The best policy

[Moblogging from New York, which is why there’s been nothing new here for a while.]

Yesterday we took the kids to the American Museum of Natural History, where they were eager to find “Rexy” the T-Rex skeleton and “Dexter” the Capuchin monkey, characters in Night at the Museum. (And they did, among very much else.) We had some discipline problems, however, due in part, no doubt, to overstimulation from the bounteous exhibits and an excessively sugary cupcake at the museum’s cafeteria. So the kids lost their dinnertime dessert privileges.

As soon as we got back to my dad’s house, where we’re staying this week, Archer apprised him of their punishment. “We lost our dessert privilege because we did some bad things,” he reported cheerfully. “No dessert for us!” It’s a mark of how good the boys usually are, and therefore how seldom they’re punished, that temporarily losing a privilege can be an entertaining novelty (and maybe not as much of a deterrent as we’d like).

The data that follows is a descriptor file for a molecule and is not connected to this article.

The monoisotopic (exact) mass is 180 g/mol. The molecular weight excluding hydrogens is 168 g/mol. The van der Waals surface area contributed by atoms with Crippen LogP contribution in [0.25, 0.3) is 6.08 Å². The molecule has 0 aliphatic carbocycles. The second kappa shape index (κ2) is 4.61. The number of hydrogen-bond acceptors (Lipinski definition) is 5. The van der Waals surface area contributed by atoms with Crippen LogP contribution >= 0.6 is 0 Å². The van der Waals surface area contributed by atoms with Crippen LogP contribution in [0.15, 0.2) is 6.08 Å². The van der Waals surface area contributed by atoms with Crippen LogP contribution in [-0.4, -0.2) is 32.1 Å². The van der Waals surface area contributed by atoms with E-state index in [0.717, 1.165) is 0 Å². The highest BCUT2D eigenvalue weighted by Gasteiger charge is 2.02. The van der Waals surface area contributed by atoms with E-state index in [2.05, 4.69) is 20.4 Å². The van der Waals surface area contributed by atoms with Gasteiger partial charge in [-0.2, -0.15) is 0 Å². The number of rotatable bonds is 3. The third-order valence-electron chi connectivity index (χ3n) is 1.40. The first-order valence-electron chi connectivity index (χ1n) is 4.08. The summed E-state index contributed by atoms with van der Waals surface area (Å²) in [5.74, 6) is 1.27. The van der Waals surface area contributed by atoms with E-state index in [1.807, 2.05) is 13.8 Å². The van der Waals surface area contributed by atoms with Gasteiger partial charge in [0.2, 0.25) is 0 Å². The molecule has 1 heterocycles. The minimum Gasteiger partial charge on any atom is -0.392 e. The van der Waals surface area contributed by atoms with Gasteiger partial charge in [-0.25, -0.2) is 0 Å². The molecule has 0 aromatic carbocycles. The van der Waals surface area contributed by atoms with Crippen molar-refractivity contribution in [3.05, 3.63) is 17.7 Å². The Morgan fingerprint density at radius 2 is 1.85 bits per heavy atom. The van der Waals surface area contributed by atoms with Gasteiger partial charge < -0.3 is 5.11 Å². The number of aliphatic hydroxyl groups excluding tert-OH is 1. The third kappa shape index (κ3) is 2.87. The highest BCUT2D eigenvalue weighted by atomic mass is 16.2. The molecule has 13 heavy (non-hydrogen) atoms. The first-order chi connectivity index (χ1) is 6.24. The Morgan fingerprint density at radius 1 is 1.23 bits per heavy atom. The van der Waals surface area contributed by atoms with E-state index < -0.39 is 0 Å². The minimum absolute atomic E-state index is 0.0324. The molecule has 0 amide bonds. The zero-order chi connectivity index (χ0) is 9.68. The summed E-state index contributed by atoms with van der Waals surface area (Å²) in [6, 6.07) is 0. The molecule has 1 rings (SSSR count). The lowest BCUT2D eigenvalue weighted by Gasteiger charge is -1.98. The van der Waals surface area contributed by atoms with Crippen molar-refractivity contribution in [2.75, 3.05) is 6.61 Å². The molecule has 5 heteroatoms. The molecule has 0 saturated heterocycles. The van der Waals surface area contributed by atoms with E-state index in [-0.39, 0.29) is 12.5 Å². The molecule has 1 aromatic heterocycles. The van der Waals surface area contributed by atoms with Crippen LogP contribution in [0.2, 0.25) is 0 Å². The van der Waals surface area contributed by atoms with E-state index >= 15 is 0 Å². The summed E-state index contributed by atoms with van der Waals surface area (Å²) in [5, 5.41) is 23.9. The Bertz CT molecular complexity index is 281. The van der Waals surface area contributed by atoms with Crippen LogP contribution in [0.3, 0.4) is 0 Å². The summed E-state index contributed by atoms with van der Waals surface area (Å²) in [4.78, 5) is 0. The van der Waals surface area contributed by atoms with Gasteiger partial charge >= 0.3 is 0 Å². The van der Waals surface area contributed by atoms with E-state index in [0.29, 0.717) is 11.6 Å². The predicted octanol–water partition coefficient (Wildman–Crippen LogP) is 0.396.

A little later that evening, Andrea and I went out to run an errand. The kids were in the care of my dad and his wife. My dad fixed them a snack and, having forgotten their punishment, included a few jellybeans on the plate. Jonah immediately reminded him, “We’re not supposed to have dessert tonight!” Archer repeated the reminder. Impressed, my dad withdrew the jellybeans and told them how proud he was of their honesty, which Andrea and I reinforced when we returned and heard the story. Today, as a reward: double the number of jellybeans they refused last night.

2 thoughts on “The best policy

  1. Burt

    Bob,

    Check out the post above yours at I Remember JFK regarding the Sugar Myth. Kids generally behave according to one’s expectations and belief system rather than in response to external stimuli and often are subjected to punitive measures related to misguided conclusions – or perhaps not.

    Burt

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